Real job opportunities for South Africa’s future

Employment and Labour Minister, TW Nxesi, engaged with the community of Mitchell’s Plain last year. Picture: Leon Lestrade

Employment and Labour Minister, TW Nxesi, engaged with the community of Mitchell’s Plain last year. Picture: Leon Lestrade

Published Apr 18, 2024


For the the past few months, I have been outlining very carefully the destructive policies of the current ANC government.

These destructive policies have been very strongly felt in the world of employment and in particular in the Department of Employment and Labour. I have analysed how the policies from the very top have poisoned the economy and in particular job creation in South Africa.

One particular nasty and quite frankly pernicious scheme is the one put together by Premier Panyaza Lesufi hand in glove with his co-conspirator the Minister of Employment and Labour.

This scheme is known as Nasi iSpani which translates into “Here is a job” in isiZulu.

This is supposed to be a mass youth employment programme which kicked off by employing 300 people in Gauteng. In particular, these people were employed in the Department of Social Development.

These people were very excited in that, at last, they had found a job. But the latest reports show that these 300 employees “have in fact not been paid”. They were employed first in February 2024 and as of April 2024, no payment was forthcoming.

The story gets a lot worse in that the Labour Ministry has now earmarked more than R8 billion to this scheme for similar jobs in the future.

We’ve also been told that it will cost approximately R250 000 to create each job. These jobs are not permanent and are certainly not functional.

The whole scheme, I believe, is specifically designed to show the electorate that our government under the very bad management of the ANC can create “job opportunities”.

In essence, this is just a charade to fool the voters who need to be told about what will happen to the 300 young people who didn’t receive their salaries since February. One wonders where the R8bn will go.

Unlike this disgusting story above, I have hope for the future as we move away from the hideous government that we currently have. It is common cause that our government after June 1, 2024, will be a coalition government. It is also now common knowledge that one of the biggest issues facing South Africa is the fact that we are the worst off in the world when it comes to job creation.

Unemployment is a far bigger disaster than the Covid-19 pandemic. The good citizens and hopefully the active voters of South Africa are all very keenly aware that we require our government to be responsive and to fully understand how job creation actually works. Throughout the world economists and governments have shown that it is the private sector that needs to be encouraged to create jobs.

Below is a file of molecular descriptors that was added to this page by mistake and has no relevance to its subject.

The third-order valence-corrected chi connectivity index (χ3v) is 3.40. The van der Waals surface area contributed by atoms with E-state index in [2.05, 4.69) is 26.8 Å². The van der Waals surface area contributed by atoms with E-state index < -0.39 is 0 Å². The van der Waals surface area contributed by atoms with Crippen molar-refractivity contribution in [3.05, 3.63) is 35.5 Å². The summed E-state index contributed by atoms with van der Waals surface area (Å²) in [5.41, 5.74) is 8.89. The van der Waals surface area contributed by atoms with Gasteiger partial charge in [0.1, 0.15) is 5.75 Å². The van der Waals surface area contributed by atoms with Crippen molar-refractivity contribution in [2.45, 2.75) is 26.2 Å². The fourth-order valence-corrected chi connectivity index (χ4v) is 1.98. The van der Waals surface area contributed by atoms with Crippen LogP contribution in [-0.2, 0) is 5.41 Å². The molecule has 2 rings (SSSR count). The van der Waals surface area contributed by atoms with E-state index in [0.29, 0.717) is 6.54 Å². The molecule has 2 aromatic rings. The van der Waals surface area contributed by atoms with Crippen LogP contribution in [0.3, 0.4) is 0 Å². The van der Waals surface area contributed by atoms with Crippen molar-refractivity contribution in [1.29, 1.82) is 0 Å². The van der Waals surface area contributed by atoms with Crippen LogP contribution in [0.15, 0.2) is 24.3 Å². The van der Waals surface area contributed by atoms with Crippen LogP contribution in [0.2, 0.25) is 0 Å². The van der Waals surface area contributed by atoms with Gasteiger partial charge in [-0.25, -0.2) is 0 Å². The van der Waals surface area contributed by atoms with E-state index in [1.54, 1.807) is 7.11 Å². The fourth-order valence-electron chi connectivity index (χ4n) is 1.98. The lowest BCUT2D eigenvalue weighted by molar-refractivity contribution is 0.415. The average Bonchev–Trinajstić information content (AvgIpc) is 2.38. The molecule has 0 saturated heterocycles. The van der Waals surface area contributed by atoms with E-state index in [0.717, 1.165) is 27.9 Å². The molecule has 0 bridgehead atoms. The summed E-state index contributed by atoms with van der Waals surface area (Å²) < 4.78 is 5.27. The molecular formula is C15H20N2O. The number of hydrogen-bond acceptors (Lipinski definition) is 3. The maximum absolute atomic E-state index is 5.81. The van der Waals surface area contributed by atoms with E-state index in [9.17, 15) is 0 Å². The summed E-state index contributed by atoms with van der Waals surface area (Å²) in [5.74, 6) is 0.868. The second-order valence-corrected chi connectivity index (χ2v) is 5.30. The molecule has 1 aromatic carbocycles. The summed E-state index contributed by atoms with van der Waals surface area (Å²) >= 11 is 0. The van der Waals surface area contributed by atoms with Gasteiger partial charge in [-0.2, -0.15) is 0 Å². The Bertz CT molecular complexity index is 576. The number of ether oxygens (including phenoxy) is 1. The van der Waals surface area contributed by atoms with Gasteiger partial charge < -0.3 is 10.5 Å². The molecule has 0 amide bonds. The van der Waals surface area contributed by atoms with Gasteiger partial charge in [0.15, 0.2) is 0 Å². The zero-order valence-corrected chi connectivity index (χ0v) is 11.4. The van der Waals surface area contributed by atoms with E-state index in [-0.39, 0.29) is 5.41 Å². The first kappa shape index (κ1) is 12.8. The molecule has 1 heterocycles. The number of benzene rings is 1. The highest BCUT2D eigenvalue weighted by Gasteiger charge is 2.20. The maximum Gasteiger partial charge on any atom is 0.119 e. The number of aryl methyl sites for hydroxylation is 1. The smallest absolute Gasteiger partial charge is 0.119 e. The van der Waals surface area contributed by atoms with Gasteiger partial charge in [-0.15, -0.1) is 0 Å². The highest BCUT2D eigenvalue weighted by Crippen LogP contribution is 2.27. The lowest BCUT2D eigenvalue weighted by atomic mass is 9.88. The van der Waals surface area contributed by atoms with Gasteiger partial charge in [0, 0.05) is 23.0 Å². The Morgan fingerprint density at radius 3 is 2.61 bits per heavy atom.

For the first time in 30 years since the advent of our democracy, I believe that the people will speak up very loudly and clearly that this new coalition government must and will ensure that the private sector is given what it needs and wants to have jobs under this new dispensation.

Regardless of the final make-up of that coalition government, it is strongly felt that it cannot be “business as usual”. The government will not be able to pay lip service to the electorate. The government will be answerable to those various political parties and to the electorate if jobs are not being created by the private sector.

It is therefore in everyone’s interest to ensure that there is proper oversight in the changes to our Labour legislation and in particular to the regulations hampering the business community. I have a strong belief that this multi-party government will be under enormous pressure to deliver.

This pressure will result in very strong moves to restructure the entire administration. This restructuring will be monitored and reported upon after the first100 days in government. I’m extremely excited about the simple changes that can be made to our labour legislation resulting in ecstatic encouragement to the business community.

First and foremost, the small businesses will be removed from the yoke of the bargaining council system. Secondly, small businesses will receive help, advice and guidance from the Labour Department as opposed to punishment. Third, small businesses will get access to capital enabling them to create their own jobs as opposed to spending R8bn trying to create “job opportunities” by a broken, incompetent government.

I deal with employers daily. These employers have reported to me that they are starting to feel the excitement of the future, post the elections. Every single business is telling me that they are willing to take the risk and to hold on to their employees instead of retrenching them and to wait for this new exciting future of doing business in South Africa. We have a good country with much wealth and a young population.

* Michael Bagraim is a veteran labour lawyer, and a Democratic Alliance MP.

** The views expressed here are not necessarily those of Independent Media.

Cape Argus

Do you have something on your mind; or want to comment on the big stories of the day? We would love to hear from you. Please send your letters to [email protected].

All letters to be considered for publication, must contain full names, addresses and contact details (not for publication)